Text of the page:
"We never had a stove. When I came to the U.S., I left the stove on all the time, because at home I don't have to turn off the fire. Once you put on the fire it stays lit! So David was going crazy because I left the stove on all the time, even when we go out."
Alejandra met her husband, David, an American ethnolinguist and former archaeologist, when she was 26 years old.
"At Chichen Itza!" she sings. "I went for the first time to look at the ruins, and he was there!"
"You were working, right?"
"Yes, my father ran a little teeny merry-go-round, we children had to make it go round. My brothers carved the horses."
"He was an interesting character, my abuelito," says Mucuy. Abuelito is Spanish for grandfather.
"He did all kinds of things to get rich really fast," says Alejandra. "It didn't work." Mother and daughter laugh ruefully. "Nothing works unless you buy a lottery ticket."
"And if you win," Mucuy adds.
"They were really interesting, my parents," says Alejandra. "We grew up by selling tacos at the train station. The train stopped for only 20 minutes, so you had to be ready to sell everything. So we had an 8 o'clock train in the morning and a 4 o'clock train in the afternoon, so we're making food since five in the morning, all day."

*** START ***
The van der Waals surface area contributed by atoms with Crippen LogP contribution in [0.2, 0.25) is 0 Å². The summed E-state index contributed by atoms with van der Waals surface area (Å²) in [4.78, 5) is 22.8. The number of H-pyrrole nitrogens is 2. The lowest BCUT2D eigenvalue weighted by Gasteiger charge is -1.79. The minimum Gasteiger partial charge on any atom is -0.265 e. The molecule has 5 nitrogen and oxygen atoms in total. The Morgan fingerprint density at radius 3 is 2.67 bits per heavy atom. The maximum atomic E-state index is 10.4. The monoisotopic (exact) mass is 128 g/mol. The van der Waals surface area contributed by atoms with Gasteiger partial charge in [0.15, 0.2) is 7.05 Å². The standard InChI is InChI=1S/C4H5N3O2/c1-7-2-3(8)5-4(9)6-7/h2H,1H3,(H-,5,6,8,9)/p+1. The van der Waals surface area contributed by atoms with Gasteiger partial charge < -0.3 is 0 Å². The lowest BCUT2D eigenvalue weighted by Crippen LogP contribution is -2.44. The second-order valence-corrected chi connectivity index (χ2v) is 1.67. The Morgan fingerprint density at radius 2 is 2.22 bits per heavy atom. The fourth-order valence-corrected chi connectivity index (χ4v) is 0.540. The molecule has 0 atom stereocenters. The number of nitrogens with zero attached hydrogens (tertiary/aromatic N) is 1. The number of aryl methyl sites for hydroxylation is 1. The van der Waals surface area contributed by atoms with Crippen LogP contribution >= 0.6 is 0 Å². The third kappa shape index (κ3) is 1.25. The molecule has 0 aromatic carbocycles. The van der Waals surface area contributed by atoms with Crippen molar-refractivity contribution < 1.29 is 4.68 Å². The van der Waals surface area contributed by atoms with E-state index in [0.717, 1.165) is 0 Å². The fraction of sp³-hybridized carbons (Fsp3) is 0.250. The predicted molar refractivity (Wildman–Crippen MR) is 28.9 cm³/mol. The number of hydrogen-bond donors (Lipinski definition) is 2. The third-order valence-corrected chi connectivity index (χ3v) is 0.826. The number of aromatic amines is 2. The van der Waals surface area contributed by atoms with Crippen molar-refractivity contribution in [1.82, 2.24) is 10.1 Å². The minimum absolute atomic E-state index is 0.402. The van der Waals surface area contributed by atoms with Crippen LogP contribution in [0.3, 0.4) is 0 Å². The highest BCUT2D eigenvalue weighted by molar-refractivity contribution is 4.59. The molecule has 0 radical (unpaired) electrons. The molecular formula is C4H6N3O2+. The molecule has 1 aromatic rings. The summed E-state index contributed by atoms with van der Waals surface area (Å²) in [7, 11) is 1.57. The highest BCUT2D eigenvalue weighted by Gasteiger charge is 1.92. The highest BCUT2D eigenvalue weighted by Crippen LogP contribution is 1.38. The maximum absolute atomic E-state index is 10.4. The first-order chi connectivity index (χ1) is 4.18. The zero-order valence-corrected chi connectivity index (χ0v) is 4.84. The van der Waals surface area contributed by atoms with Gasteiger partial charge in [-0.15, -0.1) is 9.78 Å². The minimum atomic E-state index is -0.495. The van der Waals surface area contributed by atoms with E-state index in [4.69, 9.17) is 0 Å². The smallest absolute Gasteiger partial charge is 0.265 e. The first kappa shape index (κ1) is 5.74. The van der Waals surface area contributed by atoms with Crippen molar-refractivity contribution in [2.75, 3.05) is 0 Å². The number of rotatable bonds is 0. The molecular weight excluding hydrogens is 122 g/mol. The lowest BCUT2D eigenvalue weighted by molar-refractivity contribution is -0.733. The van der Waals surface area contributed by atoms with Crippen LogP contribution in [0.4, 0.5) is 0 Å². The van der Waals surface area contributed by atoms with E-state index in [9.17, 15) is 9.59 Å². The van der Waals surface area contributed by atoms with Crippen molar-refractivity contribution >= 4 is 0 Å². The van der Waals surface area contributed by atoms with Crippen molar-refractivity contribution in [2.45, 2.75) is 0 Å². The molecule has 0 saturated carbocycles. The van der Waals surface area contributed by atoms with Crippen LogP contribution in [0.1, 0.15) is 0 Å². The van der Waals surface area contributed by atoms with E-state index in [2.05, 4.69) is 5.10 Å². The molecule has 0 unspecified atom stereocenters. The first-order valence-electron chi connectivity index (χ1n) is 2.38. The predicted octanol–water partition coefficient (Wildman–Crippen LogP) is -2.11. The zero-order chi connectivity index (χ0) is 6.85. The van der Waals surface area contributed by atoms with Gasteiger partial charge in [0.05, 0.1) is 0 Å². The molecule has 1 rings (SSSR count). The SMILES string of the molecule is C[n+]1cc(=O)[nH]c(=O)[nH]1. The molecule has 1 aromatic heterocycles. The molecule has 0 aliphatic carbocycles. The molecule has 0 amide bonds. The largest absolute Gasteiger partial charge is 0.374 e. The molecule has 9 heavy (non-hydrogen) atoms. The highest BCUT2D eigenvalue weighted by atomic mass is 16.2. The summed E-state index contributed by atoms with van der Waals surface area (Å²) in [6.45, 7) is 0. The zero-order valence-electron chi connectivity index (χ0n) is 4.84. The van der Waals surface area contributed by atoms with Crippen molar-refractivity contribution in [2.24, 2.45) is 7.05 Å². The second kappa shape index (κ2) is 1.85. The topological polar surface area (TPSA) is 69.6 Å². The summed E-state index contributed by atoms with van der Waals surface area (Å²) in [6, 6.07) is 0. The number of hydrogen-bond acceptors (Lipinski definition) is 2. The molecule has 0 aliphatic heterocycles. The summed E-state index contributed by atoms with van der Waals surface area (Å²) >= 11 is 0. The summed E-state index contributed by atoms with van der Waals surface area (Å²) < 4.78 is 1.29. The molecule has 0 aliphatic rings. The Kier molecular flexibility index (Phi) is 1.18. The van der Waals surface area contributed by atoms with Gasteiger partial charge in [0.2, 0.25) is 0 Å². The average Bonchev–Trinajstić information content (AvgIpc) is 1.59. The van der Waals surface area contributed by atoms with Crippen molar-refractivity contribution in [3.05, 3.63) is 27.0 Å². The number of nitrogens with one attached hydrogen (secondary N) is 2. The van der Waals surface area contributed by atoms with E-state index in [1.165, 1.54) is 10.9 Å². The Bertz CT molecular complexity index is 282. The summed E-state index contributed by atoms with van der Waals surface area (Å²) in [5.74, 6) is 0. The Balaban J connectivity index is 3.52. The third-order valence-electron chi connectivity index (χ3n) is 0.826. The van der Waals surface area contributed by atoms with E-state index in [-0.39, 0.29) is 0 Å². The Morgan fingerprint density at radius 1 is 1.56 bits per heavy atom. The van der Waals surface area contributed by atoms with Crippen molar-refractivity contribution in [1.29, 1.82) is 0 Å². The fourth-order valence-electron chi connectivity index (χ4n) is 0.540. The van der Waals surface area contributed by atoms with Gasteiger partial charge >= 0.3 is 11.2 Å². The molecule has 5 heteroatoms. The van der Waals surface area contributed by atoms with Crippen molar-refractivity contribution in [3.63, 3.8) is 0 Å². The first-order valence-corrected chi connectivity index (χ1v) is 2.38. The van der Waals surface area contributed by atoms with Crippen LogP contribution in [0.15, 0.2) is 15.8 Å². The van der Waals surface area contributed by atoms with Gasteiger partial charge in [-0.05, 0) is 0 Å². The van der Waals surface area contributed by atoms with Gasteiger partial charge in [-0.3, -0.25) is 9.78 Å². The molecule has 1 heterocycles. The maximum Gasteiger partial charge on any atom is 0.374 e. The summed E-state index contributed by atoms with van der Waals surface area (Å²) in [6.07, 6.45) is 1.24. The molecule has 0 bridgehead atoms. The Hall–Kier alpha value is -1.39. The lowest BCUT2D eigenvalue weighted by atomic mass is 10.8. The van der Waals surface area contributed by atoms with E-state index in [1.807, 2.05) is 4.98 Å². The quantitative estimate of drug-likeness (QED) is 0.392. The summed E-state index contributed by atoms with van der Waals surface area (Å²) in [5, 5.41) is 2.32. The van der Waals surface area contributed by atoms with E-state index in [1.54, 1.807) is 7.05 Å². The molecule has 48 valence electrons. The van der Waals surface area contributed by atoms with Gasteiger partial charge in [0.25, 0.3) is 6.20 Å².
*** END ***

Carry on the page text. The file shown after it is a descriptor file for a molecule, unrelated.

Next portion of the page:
The eldest girl in a family of 10 children, Alejandra worked constantly, making and selling food, caring for her siblings, gathering water for washing, cooking, and bathing from sparse wells.
As her brothers and sisters married or left home, she chose to stay with her Mayan grandmother.
"I wanted to stay home because it was quiet with her. And she didn't yell at me. Yeah. We were like friends." Her voice softens. "Her name was Manuela Chan."
"But you called her Chi Chi," remembers Mucuy.
"Which means like leather, hard. She was good." Alejandra smiles. "My grandmother was really wise. Even though she didn't know how to read or write or anything.
"My mother had, how do you call it, a temper? So if we burnt the rice or burnt the beans, or something, then my grandmother said, ‘Oh, don't worry, we'll fix it before your mother comes.' So she really saved me a lot from my mother's anger. And I learned from her, when children do something, you shouldn't yell at them or beat them, just try to fix it."
"How old were you when she died?" asks Mucuy.
"I was," she squints and thinks, "28 or so."
"So Papi met her."
"Yeah, he did. I was 26 when Papi came and he met her. Then David went away for four years."
"It was a big saga," Mucuy says.
"Yes. One of my Korean aunts, I'm part Korean, said, ‘What!! You had a gringo boyfriend and you let him go!' So she told me, ‘Just send him a letter.' So I did and he came back."